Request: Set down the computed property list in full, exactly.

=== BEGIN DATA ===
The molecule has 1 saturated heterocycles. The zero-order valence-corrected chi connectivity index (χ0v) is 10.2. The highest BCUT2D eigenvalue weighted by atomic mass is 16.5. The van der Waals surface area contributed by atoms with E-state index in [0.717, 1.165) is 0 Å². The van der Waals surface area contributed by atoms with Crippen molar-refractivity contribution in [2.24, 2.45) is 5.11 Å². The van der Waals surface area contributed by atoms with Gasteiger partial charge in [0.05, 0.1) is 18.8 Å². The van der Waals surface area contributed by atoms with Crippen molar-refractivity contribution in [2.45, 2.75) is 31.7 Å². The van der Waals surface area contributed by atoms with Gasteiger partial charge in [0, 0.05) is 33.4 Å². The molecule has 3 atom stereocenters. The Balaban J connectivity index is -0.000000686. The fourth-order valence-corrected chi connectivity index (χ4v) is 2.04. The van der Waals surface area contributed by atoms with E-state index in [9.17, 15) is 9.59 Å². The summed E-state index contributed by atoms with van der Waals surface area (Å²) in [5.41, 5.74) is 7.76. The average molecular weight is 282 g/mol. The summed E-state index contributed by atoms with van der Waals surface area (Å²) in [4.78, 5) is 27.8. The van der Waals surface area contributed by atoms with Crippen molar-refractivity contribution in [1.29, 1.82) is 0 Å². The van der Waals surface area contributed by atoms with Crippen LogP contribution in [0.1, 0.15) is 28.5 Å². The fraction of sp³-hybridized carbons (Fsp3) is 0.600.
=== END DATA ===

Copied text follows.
The molecule has 1 saturated heterocycles. The zero-order valence-corrected chi connectivity index (χ0v) is 10.2. The highest BCUT2D eigenvalue weighted by atomic mass is 16.5. The van der Waals surface area contributed by atoms with E-state index in [0.717, 1.165) is 0 Å². The van der Waals surface area contributed by atoms with Crippen molar-refractivity contribution in [2.24, 2.45) is 5.11 Å². The van der Waals surface area contributed by atoms with Gasteiger partial charge in [0.05, 0.1) is 18.8 Å². The van der Waals surface area contributed by atoms with Crippen molar-refractivity contribution in [2.45, 2.75) is 31.7 Å². The van der Waals surface area contributed by atoms with Gasteiger partial charge in [0, 0.05) is 33.4 Å². The molecule has 3 atom stereocenters. The Balaban J connectivity index is -0.000000686. The fourth-order valence-corrected chi connectivity index (χ4v) is 2.04. The van der Waals surface area contributed by atoms with E-state index in [9.17, 15) is 9.59 Å². The summed E-state index contributed by atoms with van der Waals surface area (Å²) in [5.41, 5.74) is 7.76. The average molecular weight is 282 g/mol. The summed E-state index contributed by atoms with van der Waals surface area (Å²) in [4.78, 5) is 27.8. The van der Waals surface area contributed by atoms with Crippen molar-refractivity contribution in [1.29, 1.82) is 0 Å². The van der Waals surface area contributed by atoms with Crippen LogP contribution in [0.1, 0.15) is 28.5 Å². The fraction of sp³-hybridized carbons (Fsp3) is 0.600.